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Alfred Burger Award In Medicinal Chemistry

by Britt E. Erickson
January 23, 2012 | A version of this story appeared in Volume 90, Issue 4

Credit: J. W. Crawford/RTI International
F. Ivy Carroll, distinguished fellow in medicinal chemistry, Research Triangle Institute
Credit: J. W. Crawford/RTI International

Sponsored by GlaxoSmithKline

Best known for his work in developing a diagnostic agent for Parkinson’s disease and treatments for cocaine and nicotine addictions, F. Ivy Carroll is being honored for his numerous contributions to drug discovery and development over his more than 50-year career.

Carroll, 76, joined Research Triangle Institute (RTI) International in 1960 as an organic chemist and has been working there ever since. Currently, he serves as a distinguished fellow in medicinal chemistry.

A major part of Carroll’s research has been the synthesis and pharmacological characterization of 3-phenyltropane analogs. That work led to the development of RTI-55, better known as Dopascan, an imaging agent used to diagnose Parkinson’s.

The 3-phenyltropane research also led to the development of potential therapies for cocaine addiction, including the dopamine transporter selective inhibitor RTI-336. The compound has progressed through Phase I clinical trials, and Carroll hopes the National Institutes of Health will continue clinical development.

More recently, Carroll has been studying opioid receptors—work that has led him to identify the Κ-opioid receptor antagonist JDTic. That compound is currently in Phase I clinical trials for the treatment of cocaine addiction.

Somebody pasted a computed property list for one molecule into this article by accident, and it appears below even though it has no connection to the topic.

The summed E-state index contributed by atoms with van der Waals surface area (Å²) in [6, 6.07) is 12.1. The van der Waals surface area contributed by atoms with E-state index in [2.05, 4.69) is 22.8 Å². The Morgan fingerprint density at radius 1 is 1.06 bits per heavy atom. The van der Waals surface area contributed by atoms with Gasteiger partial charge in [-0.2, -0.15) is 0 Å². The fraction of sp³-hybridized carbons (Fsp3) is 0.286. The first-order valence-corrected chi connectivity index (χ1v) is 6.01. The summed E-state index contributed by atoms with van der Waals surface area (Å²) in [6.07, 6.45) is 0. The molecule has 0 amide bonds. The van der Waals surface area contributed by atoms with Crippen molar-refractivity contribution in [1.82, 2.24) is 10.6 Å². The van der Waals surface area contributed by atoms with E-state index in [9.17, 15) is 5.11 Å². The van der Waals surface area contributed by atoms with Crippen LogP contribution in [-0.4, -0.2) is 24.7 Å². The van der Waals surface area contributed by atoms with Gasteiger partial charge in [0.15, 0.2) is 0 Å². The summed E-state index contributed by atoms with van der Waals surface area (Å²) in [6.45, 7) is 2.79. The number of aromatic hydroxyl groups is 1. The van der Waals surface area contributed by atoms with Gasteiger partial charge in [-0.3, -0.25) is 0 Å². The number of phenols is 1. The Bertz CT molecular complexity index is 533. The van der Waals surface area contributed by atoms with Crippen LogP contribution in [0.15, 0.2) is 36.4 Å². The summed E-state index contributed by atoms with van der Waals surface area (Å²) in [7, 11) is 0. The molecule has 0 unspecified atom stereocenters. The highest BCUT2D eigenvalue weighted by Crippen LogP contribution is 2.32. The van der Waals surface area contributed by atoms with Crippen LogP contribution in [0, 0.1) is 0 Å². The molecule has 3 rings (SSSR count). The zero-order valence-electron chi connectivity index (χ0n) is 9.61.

Carroll has also been investigating nicotinic receptors with hopes of finding more effective smoking cessation therapies. “JDTic attenuated the physical and affective nicotine withdrawal signs in mice,” he says. “JDTic also has antidepressant and anxiolytic activity in animal tests.”

Philip S. Portoghese, a distinguished professor of medicinal chemistry at the University of Minnesota, Twin Cities, describes Carroll as “one of the foremost medicinal chemists in the U.S., if not the world.” He has “skillfully and creatively applied his outstanding knowledge of organic chemistry to the design and synthesis of selective ligands for use as tools in multiple areas that include drug abuse and radioimaging agents,” Portoghese says.

Carroll is an internationally recognized medicinal chemist, says Scott P. Runyon, a research scientist at RTI International. “There is no doubt that his scientific contributions will continue to play a major role in advancing the understanding of the scientific basis of drug abuse and will lead to new medications for treatment of this illness.”

After more than 50 years, Carroll continues to search for new therapies for drug addiction. “Having the opportunity to see eight compounds designed in my laboratory progress to human studies was exceptionally rewarding,” he says. “It is also very rewarding to know that my research and recognition from this award will bring more attention to the need for substance abuse treatments.”

Carroll will present the award address before the ACS Division of Medicinal Chemistry.



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